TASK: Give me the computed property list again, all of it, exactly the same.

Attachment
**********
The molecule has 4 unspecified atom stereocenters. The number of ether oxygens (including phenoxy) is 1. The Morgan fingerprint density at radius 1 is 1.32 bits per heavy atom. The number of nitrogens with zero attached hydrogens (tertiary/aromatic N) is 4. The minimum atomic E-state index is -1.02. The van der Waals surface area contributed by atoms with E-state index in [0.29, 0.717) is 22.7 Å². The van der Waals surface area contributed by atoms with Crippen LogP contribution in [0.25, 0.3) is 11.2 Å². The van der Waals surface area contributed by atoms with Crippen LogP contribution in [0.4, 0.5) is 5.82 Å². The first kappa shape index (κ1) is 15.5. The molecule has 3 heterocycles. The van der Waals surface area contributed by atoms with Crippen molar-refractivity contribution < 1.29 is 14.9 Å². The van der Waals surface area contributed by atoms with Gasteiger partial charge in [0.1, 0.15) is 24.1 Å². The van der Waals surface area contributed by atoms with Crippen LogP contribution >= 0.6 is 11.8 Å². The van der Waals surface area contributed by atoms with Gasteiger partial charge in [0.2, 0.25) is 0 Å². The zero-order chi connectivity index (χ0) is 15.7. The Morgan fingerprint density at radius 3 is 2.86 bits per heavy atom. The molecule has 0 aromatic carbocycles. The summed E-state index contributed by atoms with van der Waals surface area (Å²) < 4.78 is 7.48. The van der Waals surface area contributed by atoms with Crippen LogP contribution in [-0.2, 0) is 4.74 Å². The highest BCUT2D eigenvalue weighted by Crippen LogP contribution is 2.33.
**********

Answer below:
The molecule has 4 unspecified atom stereocenters. The number of ether oxygens (including phenoxy) is 1. The Morgan fingerprint density at radius 1 is 1.32 bits per heavy atom. The number of nitrogens with zero attached hydrogens (tertiary/aromatic N) is 4. The minimum atomic E-state index is -1.02. The van der Waals surface area contributed by atoms with E-state index in [0.29, 0.717) is 22.7 Å². The van der Waals surface area contributed by atoms with Crippen LogP contribution in [0.25, 0.3) is 11.2 Å². The van der Waals surface area contributed by atoms with Crippen LogP contribution in [0.4, 0.5) is 5.82 Å². The first kappa shape index (κ1) is 15.5. The molecule has 3 heterocycles. The van der Waals surface area contributed by atoms with Crippen molar-refractivity contribution < 1.29 is 14.9 Å². The van der Waals surface area contributed by atoms with Gasteiger partial charge in [0.1, 0.15) is 24.1 Å². The van der Waals surface area contributed by atoms with Crippen LogP contribution >= 0.6 is 11.8 Å². The van der Waals surface area contributed by atoms with Gasteiger partial charge in [0.2, 0.25) is 0 Å². The zero-order chi connectivity index (χ0) is 15.7. The Morgan fingerprint density at radius 3 is 2.86 bits per heavy atom. The molecule has 0 aromatic carbocycles. The summed E-state index contributed by atoms with van der Waals surface area (Å²) < 4.78 is 7.48. The van der Waals surface area contributed by atoms with Crippen LogP contribution in [-0.2, 0) is 4.74 Å². The highest BCUT2D eigenvalue weighted by Crippen LogP contribution is 2.33.